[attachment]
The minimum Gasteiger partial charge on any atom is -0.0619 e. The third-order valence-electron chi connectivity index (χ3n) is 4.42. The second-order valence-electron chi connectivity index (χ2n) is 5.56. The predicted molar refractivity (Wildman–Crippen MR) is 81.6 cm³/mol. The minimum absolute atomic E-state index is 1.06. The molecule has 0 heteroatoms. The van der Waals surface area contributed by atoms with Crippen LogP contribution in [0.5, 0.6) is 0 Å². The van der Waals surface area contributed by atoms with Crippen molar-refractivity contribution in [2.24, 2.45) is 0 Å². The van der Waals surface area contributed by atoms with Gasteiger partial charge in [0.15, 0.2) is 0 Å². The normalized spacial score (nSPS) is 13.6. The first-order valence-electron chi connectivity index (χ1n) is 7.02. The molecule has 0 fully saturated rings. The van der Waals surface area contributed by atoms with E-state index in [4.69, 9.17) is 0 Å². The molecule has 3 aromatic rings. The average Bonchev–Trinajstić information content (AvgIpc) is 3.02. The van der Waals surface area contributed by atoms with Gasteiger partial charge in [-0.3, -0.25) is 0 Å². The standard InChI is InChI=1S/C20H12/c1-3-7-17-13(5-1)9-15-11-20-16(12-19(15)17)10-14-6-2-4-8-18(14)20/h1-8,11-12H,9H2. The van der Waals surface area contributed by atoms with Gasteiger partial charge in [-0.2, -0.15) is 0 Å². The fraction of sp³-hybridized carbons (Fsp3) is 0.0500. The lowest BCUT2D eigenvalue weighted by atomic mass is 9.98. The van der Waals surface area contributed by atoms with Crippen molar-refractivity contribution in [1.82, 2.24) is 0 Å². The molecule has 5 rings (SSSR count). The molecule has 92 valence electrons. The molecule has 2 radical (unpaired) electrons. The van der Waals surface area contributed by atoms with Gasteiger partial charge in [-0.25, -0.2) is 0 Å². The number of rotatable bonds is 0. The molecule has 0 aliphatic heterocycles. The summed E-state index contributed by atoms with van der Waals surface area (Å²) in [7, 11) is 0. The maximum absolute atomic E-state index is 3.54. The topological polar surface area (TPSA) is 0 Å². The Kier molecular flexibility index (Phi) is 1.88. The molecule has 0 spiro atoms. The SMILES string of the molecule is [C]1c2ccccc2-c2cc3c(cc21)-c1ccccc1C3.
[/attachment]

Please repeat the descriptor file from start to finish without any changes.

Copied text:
The minimum Gasteiger partial charge on any atom is -0.0619 e. The third-order valence-electron chi connectivity index (χ3n) is 4.42. The second-order valence-electron chi connectivity index (χ2n) is 5.56. The predicted molar refractivity (Wildman–Crippen MR) is 81.6 cm³/mol. The minimum absolute atomic E-state index is 1.06. The molecule has 0 heteroatoms. The van der Waals surface area contributed by atoms with Crippen LogP contribution in [0.5, 0.6) is 0 Å². The van der Waals surface area contributed by atoms with Crippen molar-refractivity contribution in [2.24, 2.45) is 0 Å². The van der Waals surface area contributed by atoms with Gasteiger partial charge in [0.15, 0.2) is 0 Å². The normalized spacial score (nSPS) is 13.6. The first-order valence-electron chi connectivity index (χ1n) is 7.02. The molecule has 0 fully saturated rings. The van der Waals surface area contributed by atoms with E-state index in [4.69, 9.17) is 0 Å². The molecule has 3 aromatic rings. The average Bonchev–Trinajstić information content (AvgIpc) is 3.02. The van der Waals surface area contributed by atoms with Gasteiger partial charge in [-0.3, -0.25) is 0 Å². The standard InChI is InChI=1S/C20H12/c1-3-7-17-13(5-1)9-15-11-20-16(12-19(15)17)10-14-6-2-4-8-18(14)20/h1-8,11-12H,9H2. The van der Waals surface area contributed by atoms with Gasteiger partial charge in [-0.2, -0.15) is 0 Å². The fraction of sp³-hybridized carbons (Fsp3) is 0.0500. The lowest BCUT2D eigenvalue weighted by atomic mass is 9.98. The van der Waals surface area contributed by atoms with Crippen molar-refractivity contribution in [1.82, 2.24) is 0 Å². The molecule has 5 rings (SSSR count). The molecule has 92 valence electrons. The molecule has 2 radical (unpaired) electrons. The van der Waals surface area contributed by atoms with Gasteiger partial charge in [-0.25, -0.2) is 0 Å². The number of rotatable bonds is 0. The molecule has 0 aliphatic heterocycles. The summed E-state index contributed by atoms with van der Waals surface area (Å²) in [7, 11) is 0. The maximum absolute atomic E-state index is 3.54. The topological polar surface area (TPSA) is 0 Å². The Kier molecular flexibility index (Phi) is 1.88. The molecule has 0 spiro atoms. The SMILES string of the molecule is [C]1c2ccccc2-c2cc3c(cc21)-c1ccccc1C3.